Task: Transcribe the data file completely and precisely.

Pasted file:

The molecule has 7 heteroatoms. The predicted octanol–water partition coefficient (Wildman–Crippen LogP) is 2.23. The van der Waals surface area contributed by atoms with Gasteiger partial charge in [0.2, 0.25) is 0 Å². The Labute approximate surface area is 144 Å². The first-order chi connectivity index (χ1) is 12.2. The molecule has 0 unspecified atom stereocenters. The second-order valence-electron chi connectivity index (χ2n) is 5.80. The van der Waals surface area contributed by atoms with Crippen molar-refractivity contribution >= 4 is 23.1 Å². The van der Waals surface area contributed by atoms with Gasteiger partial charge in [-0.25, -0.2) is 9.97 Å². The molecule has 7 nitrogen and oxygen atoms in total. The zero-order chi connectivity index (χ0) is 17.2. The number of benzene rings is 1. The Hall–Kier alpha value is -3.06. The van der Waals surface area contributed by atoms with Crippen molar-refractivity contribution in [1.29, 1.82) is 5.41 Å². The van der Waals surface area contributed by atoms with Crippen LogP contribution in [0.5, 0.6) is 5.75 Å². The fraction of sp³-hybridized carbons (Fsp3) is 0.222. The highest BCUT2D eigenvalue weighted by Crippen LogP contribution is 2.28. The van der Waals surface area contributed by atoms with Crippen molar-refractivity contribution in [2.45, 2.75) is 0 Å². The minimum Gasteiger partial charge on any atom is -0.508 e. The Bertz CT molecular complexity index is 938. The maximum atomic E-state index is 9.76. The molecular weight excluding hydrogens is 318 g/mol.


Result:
The molecule has 7 heteroatoms. The predicted octanol–water partition coefficient (Wildman–Crippen LogP) is 2.23. The van der Waals surface area contributed by atoms with Gasteiger partial charge in [0.2, 0.25) is 0 Å². The Labute approximate surface area is 144 Å². The first-order chi connectivity index (χ1) is 12.2. The molecule has 0 unspecified atom stereocenters. The second-order valence-electron chi connectivity index (χ2n) is 5.80. The van der Waals surface area contributed by atoms with Crippen molar-refractivity contribution >= 4 is 23.1 Å². The van der Waals surface area contributed by atoms with Gasteiger partial charge in [-0.25, -0.2) is 9.97 Å². The molecule has 7 nitrogen and oxygen atoms in total. The zero-order chi connectivity index (χ0) is 17.2. The number of benzene rings is 1. The Hall–Kier alpha value is -3.06. The van der Waals surface area contributed by atoms with Crippen molar-refractivity contribution in [1.29, 1.82) is 5.41 Å². The van der Waals surface area contributed by atoms with Crippen LogP contribution in [0.5, 0.6) is 5.75 Å². The fraction of sp³-hybridized carbons (Fsp3) is 0.222. The highest BCUT2D eigenvalue weighted by Crippen LogP contribution is 2.28. The van der Waals surface area contributed by atoms with Crippen molar-refractivity contribution in [2.45, 2.75) is 0 Å². The minimum Gasteiger partial charge on any atom is -0.508 e. The Bertz CT molecular complexity index is 938. The maximum atomic E-state index is 9.76. The molecular weight excluding hydrogens is 318 g/mol.